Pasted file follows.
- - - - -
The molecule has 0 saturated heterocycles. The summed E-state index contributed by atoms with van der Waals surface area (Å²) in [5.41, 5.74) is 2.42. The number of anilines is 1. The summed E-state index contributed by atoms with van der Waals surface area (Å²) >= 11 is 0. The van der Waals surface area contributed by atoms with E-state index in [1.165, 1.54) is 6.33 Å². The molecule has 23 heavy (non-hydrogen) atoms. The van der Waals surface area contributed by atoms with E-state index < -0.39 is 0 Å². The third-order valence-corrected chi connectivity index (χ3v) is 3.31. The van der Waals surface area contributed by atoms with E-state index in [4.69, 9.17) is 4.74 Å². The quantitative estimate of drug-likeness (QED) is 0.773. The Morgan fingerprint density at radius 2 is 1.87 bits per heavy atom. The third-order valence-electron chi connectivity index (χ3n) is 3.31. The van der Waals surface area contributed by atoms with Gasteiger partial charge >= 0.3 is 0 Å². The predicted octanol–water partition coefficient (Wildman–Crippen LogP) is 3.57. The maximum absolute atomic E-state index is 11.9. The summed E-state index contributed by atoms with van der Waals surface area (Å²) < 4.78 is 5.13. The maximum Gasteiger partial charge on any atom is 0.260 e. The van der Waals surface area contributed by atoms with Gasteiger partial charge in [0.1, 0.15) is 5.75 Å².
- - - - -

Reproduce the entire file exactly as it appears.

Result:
The molecule has 0 saturated heterocycles. The summed E-state index contributed by atoms with van der Waals surface area (Å²) in [5.41, 5.74) is 2.42. The number of anilines is 1. The summed E-state index contributed by atoms with van der Waals surface area (Å²) >= 11 is 0. The van der Waals surface area contributed by atoms with E-state index in [1.165, 1.54) is 6.33 Å². The molecule has 23 heavy (non-hydrogen) atoms. The van der Waals surface area contributed by atoms with E-state index < -0.39 is 0 Å². The third-order valence-corrected chi connectivity index (χ3v) is 3.31. The van der Waals surface area contributed by atoms with E-state index in [4.69, 9.17) is 4.74 Å². The quantitative estimate of drug-likeness (QED) is 0.773. The Morgan fingerprint density at radius 2 is 1.87 bits per heavy atom. The third-order valence-electron chi connectivity index (χ3n) is 3.31. The van der Waals surface area contributed by atoms with Gasteiger partial charge >= 0.3 is 0 Å². The predicted octanol–water partition coefficient (Wildman–Crippen LogP) is 3.57. The maximum absolute atomic E-state index is 11.9. The summed E-state index contributed by atoms with van der Waals surface area (Å²) < 4.78 is 5.13. The maximum Gasteiger partial charge on any atom is 0.260 e. The van der Waals surface area contributed by atoms with Gasteiger partial charge in [0.1, 0.15) is 5.75 Å².